In all of the files in the LocalAccounts folder, replace the string yourtenant with the name of your Azure AD B2C tenant. You can find the tenant name form the Azure AD B2C Overview page:

Select the TrustFrameworkExtensions.xml file, and replace IdentityExperienceFrameworkAppId with the application ID of the IdentityExperienceFramework application that you created earlier.

Replace ProxyIdentityExperienceFrameworkAppId with the application ID of the ProxyIdentityExperienceFramework application that you created earlier:

Then we need to add an extra policy to implement the domain check logic. Navigate to this link and you can find the policy example:

Copy the content of above .xml file and create a new file under the LocalAccount folder with the same content and name it SigninRestriction.xml.

Search for <Restriction> node in the file, you will find the regular Expression used to validate the email address and HelpText that will be shown to the user if they provide an invalid email. Update Regular Expression and HelpText to meet your requirement.

Similarly, update yourtenant with your B2C tenant name and Save the change.

Now, head back to Azure portal -> Azure AD B2C -> Identity Experience Framework.

Click on Upload custom policy button to upload files in the following order:

  1. TrustFrameworkBase.xml

  2. TrustFrameworkLocalization.xml

  3. TrustFrameworkExtensions.xml

  4. SignUpOrSignin.xml,ProfileEdit.xml,PasswordReset.xml,SigninRestriction.xml

If you change the order, it will end up with an upload failure. The reason behind is that those .xml files are following the Inheritance model. For example, TrustFrameworkLocalization.xml file is derived from the TrustFrameworkBase.xml file. In our case, adding custom authentication logic is like adding extra inheritance levels below Extensions. The inheritance information is located under BasePolicy Node which you can find in all those files:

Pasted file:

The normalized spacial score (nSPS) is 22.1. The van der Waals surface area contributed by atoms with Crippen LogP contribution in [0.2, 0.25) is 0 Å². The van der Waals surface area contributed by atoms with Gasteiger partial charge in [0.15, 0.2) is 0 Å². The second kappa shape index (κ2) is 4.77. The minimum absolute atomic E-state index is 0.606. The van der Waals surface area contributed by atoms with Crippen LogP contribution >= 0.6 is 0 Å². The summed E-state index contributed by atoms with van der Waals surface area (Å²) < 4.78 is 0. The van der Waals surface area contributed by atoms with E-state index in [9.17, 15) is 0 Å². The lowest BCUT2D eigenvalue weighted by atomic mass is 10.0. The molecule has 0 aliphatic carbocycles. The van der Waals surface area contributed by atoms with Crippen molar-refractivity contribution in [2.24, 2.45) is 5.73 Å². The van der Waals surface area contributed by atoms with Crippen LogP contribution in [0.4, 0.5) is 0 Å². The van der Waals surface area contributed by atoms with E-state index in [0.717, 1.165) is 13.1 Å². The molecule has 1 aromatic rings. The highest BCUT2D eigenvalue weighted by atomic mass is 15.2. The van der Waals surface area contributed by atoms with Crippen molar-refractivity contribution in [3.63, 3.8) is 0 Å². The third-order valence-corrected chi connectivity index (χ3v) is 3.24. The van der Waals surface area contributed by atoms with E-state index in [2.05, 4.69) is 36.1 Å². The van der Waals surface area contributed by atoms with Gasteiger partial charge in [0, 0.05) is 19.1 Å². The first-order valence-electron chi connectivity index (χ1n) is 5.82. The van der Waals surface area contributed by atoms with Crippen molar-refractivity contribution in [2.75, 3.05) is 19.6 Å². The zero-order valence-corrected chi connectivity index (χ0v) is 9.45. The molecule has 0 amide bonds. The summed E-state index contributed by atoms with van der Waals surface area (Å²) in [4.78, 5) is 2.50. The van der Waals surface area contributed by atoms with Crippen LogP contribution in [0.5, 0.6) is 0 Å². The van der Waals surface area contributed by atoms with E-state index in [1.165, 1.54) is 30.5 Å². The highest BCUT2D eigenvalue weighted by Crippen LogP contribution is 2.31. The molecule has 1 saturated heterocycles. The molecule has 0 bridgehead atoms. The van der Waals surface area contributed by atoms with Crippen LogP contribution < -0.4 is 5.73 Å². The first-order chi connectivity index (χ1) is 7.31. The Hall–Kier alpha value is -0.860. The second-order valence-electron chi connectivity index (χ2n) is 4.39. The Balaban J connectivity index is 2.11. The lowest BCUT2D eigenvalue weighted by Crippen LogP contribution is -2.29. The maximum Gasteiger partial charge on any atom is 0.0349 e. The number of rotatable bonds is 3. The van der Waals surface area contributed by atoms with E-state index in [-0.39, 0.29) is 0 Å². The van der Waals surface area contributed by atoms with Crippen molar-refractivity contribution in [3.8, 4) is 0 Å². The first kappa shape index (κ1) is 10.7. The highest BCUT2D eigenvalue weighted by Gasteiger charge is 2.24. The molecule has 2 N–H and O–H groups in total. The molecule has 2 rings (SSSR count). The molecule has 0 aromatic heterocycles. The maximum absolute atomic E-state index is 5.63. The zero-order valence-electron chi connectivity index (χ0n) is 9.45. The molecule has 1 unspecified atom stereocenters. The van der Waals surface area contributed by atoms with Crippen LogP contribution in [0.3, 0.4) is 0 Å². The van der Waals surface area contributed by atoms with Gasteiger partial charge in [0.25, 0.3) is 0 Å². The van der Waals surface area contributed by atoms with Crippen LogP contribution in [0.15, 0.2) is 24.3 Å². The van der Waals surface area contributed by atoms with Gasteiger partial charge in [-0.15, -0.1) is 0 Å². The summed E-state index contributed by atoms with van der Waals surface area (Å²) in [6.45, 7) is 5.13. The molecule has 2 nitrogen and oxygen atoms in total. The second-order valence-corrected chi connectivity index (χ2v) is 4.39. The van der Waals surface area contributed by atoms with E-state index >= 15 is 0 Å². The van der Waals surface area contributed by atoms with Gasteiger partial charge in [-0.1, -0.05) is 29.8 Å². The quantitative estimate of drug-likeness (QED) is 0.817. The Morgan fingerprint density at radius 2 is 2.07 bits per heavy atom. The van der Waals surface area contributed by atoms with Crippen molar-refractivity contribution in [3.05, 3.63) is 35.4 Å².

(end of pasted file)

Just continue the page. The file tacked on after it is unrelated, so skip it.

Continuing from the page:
Next, click on the SigninRestriction.xml policy(It should be called B2C_1A_DEMO_SIGNUPSIGNIN_DOMAINALLOWLIST If you haven't updated the policy id)

Click on OpenID Connect discovery endpoint link

Copy the issuer value which will be used when we set up the Power Pages solution.

πŸŽ‰πŸŽ‰πŸŽ‰Congratulations, you have done all the setup from the Azure side🎊🎊🎊

3. Configure Power Pages

Back to the Powerplatform environment where you have your Power Pages solution deployed.

Click on Set up button and select Configure from the Identity providers section. You can disable Local sign in as well if you want all the user authentication done through Azure B2C.

Update Provider Detail:

On the next page, copy the issuer value from the previous step to Authority and copy ClientId of your Azure B2C App (Created in Step 1) to Client ID:

Redirect URL is your Power Pages solution URL. You only need to change it if you're using a custom domain name.

Leave the rest empty for now and click on Confirm to save the setting.

You are all set up!! Let's head over to the application and test the authentication flow.

Click Sign in button

Under Register Click on Azure AD B2C button:

Click Sign up now

Provide an email with an invalid domain. An error message will appear based on your setup:


Security is a critical concern for all web-based applications, particularly publicly accessible website solutions like Power Pages. By implementing Azure Active Directory B2C, Power Pages administrators can eliminate the need to handle password and authentication administration tasks, while also gaining access to enterprise-level authentication functionality. This post intends to offer a basic implementation guide for those interested in setting up Power Pages with Azure B2C and authenticating users through custom policy. In future posts, I will explore this topic further and demonstrate how users can customize the authentication flow to cater to their specific needs for Power Pages. Comment below if you have any questions.

Happy sharing 🀝🀝🀝🀝🀝